You might be able to use a load-sharing mirror to recover a source volume that is not accessible. This might be a good solution if you lose a source volume because a component failed, such as a shelf or port failure.
About this task
- This is not a procedure you use for recovering from a site disaster, such as a fire or flood, because both source volume and destination volume of the mirror are on the same cluster and same Storage Virtual Machine (SVM).
A site disaster would affect both sides of the mirror because of this configuration restriction. For a failure the magnitude of a site failure, you should consider using a cross-cluster disaster recovery solution.
- You should not perform the following procedure if you are backing up data to tape.
If you attempt to replace the source read-write volume with a mirrored volume using this procedure, the attempt will fail because the tape backup locks the Snapshot copy.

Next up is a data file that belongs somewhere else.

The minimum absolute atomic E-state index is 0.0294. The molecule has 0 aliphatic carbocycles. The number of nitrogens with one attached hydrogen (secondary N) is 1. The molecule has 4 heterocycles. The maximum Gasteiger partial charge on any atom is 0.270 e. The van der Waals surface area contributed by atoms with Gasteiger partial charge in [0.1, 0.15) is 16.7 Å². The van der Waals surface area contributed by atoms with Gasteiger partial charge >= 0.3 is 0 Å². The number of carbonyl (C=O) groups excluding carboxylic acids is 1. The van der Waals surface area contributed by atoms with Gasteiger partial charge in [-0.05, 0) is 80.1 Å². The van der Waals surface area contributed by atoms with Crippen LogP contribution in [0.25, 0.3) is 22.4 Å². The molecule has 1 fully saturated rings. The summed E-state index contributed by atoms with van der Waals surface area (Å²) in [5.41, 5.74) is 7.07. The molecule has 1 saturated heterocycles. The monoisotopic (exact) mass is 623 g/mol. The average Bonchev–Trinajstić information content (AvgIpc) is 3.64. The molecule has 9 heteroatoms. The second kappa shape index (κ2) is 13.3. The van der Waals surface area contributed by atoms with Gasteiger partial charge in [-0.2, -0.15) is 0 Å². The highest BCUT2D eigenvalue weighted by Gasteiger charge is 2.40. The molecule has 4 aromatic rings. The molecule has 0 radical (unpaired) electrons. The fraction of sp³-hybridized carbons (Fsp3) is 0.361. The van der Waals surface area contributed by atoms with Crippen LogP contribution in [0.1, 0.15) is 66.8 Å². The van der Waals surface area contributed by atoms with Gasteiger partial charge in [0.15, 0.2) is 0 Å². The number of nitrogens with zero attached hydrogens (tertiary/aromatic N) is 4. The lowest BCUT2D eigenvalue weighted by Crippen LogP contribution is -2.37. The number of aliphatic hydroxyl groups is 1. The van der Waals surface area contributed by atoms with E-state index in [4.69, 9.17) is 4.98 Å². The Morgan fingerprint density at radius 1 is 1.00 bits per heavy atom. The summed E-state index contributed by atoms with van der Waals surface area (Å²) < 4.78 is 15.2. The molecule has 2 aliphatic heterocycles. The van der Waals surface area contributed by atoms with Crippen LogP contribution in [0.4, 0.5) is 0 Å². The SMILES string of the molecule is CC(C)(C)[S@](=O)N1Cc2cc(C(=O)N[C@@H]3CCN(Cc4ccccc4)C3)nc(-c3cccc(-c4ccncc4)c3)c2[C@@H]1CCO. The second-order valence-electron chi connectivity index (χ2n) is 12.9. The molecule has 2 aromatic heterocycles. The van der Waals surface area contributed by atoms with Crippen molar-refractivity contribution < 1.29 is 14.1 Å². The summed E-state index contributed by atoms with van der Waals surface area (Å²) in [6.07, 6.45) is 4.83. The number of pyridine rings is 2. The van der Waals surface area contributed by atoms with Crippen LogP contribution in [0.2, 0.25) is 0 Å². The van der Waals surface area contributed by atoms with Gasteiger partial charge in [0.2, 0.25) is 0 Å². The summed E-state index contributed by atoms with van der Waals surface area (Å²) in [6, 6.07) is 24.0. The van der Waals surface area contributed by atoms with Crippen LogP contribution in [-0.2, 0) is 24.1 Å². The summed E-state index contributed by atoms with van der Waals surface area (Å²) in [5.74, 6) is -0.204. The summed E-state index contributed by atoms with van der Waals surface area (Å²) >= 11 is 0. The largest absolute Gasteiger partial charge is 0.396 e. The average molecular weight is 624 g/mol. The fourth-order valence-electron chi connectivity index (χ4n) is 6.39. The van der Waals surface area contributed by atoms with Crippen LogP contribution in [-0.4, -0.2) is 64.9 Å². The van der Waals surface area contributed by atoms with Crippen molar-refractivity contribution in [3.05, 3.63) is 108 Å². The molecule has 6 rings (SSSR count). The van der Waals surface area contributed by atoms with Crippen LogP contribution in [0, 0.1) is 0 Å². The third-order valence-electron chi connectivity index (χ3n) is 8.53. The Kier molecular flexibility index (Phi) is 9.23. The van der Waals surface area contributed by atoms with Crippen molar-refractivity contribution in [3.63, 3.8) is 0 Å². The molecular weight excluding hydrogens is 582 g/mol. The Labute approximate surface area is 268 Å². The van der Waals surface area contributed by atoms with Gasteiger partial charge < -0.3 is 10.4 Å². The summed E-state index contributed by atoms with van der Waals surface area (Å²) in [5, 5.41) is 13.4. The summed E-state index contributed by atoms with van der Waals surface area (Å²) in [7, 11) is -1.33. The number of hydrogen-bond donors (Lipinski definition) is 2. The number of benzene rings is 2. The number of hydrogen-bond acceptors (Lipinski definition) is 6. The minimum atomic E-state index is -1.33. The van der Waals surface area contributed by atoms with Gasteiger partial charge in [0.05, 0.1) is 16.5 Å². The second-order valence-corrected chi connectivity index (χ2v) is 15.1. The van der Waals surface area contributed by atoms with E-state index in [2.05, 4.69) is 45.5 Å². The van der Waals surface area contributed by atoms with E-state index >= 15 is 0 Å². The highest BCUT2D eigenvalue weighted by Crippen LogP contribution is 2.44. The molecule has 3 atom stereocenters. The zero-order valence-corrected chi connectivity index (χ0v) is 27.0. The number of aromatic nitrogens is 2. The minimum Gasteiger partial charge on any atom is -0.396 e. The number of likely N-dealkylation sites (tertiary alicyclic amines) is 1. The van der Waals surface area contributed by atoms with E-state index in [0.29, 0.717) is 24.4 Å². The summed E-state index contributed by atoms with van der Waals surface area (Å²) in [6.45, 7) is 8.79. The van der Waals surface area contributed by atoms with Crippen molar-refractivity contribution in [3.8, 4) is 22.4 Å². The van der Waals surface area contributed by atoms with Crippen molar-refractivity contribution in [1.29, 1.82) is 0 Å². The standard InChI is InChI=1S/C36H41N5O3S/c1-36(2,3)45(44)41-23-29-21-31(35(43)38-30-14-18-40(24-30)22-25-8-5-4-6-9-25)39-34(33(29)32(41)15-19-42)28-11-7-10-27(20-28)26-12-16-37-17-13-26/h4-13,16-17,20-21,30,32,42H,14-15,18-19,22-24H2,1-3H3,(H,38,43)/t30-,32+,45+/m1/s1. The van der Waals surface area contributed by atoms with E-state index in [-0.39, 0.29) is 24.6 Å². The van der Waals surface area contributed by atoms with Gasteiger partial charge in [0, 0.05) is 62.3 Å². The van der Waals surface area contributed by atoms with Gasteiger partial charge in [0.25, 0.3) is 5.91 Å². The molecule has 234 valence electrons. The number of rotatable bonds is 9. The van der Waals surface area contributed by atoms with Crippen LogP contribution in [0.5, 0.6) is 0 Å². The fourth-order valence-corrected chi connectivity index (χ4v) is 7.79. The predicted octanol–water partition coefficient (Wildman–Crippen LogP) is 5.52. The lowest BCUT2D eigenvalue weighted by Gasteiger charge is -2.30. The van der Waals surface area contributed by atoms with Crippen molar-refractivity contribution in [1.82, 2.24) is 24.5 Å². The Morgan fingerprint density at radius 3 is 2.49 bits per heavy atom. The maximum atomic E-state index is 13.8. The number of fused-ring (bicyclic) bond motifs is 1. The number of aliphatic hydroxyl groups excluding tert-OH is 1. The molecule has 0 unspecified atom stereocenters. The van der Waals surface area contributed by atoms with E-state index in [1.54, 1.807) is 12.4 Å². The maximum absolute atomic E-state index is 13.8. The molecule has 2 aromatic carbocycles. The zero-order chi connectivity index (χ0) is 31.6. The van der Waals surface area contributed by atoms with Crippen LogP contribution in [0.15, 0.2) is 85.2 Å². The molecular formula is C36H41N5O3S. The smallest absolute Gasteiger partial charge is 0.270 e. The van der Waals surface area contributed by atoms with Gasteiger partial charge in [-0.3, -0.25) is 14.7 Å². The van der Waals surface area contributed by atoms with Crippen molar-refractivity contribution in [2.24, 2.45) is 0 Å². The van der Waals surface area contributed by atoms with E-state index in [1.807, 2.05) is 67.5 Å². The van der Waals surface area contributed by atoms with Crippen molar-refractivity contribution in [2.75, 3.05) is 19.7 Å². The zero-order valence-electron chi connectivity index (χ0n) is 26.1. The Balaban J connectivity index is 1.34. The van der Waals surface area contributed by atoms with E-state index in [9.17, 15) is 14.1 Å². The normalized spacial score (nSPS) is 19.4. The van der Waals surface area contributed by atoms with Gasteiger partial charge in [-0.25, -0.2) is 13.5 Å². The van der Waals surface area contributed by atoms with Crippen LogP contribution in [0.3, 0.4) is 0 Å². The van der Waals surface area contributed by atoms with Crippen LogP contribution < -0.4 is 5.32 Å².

- If you created a junction path to a data protection destination volume and you promote the destination using the snapmirror promote command, the junction path that you created is deleted.
- Use the snapmirror promote command to make a mirror a read-write volume that replaces the source read-write volume.
The following example recovers a lost source volume from the load-sharing mirror named dept_eng_ls_mirror3 on an SVM
named vs0 and a cluster named cluster1:
cluster1::> snapmirror promote -destination-path
Data ONTAP makes the destination volume of the mirror a read-write volume, destroys the original read-write volume if it is accessible, and redirects mirrors and clients that accessed the original read-write volume to the new read-write volume.
Note: The recovered source volume might not have all of the data that the original source volume had because the SnapMirror relationship for load-sharing and data protection mirrors is a scheduled, asynchronous update and the update might not have occurred recently.